I used to love Christmas. I really did. It was wonderful. Throughout the season, my two brothers and I would stay up late, waiting for it to snow even though we knew it wouldn’t (growing up in Texas has that one disadvantage). The Christmas season laced the air with magic and you could feel it all around. Despite the fact that we weren’t a wealthy family, my parents somehow always found a way to give abundantly to all three of us. Christmas used to be a time when I felt hope and joy and lovely things. Now, as I’ve grown older, it barely means more than a slowed down pace and few days off from work. I guess that’s what happens as you grow older. As Vonnegut would say, “So it goes…”
It’s well documented that although Christmas is supposedly a good and wholesome time of year, more suicides are committed during the month of December than any other month. I can’t help but believe the explanation for such a shocking statistic is that some people feel more lonely now than they do any other time of the year. Maybe they don’t have family to be with during this time of the year; maybe they’re estranged from their loved ones, so Christmas is spent sitting alone and pondering the meaning of existence. Whatever the reason, cattycornered to the moments of family and love and sharing most of us will (thankfully) get to experience this Christmas, there are those who are doing all they can simply to survive. Today, I write for them.
In the past, I’ve chronicled my ongoing bout with depression, and though I can relate to the darkened feelings and perpetual grief that may be circling you this holiday season, the truth is that I have a family and friends to share my times with; I have the option to not be alone. Some of you do not have that option. And as easy as it would be for me to spout multiple clichés on what the Reason for the season is and so forth, it’s unlikely that such played-out phrasing will make you feel any better. So allow me to simply say this:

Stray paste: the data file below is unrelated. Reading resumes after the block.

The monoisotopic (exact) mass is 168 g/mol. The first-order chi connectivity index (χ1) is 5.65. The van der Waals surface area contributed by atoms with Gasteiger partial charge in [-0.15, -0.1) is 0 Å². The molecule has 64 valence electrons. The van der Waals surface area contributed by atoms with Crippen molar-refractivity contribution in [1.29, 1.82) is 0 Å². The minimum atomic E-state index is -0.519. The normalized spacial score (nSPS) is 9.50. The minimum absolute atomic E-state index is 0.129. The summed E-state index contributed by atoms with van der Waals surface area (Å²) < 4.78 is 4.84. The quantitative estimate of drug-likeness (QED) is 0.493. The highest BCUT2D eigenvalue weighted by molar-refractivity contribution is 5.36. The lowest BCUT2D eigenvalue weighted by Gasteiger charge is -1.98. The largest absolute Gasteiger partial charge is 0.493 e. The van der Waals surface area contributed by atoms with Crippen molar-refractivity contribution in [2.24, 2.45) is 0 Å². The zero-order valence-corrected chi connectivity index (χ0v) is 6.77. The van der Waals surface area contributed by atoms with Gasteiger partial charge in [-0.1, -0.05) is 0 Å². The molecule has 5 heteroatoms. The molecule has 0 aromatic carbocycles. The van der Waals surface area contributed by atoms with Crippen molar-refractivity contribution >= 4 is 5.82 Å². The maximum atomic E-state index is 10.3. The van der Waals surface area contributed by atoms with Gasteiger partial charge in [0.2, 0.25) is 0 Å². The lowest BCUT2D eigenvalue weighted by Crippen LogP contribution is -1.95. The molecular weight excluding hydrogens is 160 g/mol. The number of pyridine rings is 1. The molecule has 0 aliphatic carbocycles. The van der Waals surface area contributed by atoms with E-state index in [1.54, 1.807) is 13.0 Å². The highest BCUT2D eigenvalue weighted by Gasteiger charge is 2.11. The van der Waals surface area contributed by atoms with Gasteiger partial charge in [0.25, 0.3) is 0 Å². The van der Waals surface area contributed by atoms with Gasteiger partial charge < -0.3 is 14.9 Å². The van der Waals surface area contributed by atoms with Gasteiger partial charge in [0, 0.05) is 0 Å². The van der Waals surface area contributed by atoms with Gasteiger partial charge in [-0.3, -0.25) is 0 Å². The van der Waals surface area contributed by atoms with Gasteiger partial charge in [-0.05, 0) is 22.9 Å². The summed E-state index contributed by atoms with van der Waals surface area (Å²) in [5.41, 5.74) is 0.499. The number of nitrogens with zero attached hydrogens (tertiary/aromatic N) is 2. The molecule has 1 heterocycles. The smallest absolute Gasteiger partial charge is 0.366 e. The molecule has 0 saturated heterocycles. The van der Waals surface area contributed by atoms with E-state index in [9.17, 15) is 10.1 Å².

You are loved.
No matter what you’re going through or how down you feel, tomorrow is a new day, brimming with the potential for salvation; salvation from life and salvation from self. I’ve been there and I wish I could tell you there is a one-time fix for everything you wish you weren’t feeling—but there isn’t. Keep breathing, keep living, and keep marching on. Even though these times may be dark and you may feel as if tomorrow holds no hope, I argue that help is near if you choose to pursue it.
I realize things may not be ideal, and the loneliness of the holidays can weigh heavy on your soul, but there are options for you to consider. Most churches will have staff on-call to take your call should you need someone to talk to. There are programs in your community where those who don’t have anyone to share the season with can gather and experience Christmas together. I know these options aren’t the same as a loving and supportive family, but something is better than nothing, I suppose.
If all else fails, and at the very least, you have me. If you’re struggling this Christmas season—or anytime at all—and need someone to talk to, please feel free to give me a shout. My email address is Cory@CoryCopeland.net. I can’t physically be there with you and I’m sorry for that, but I will do my best to listen and understand what it is you’re going through. It’s why I’m here after all.
Lastly, I want to say a very hearty thank you to all those who have read and supported me this year. It’s a wonderful feeling to have your dream and calling supported the way you guys have done for me…so thank you. I love you guys.
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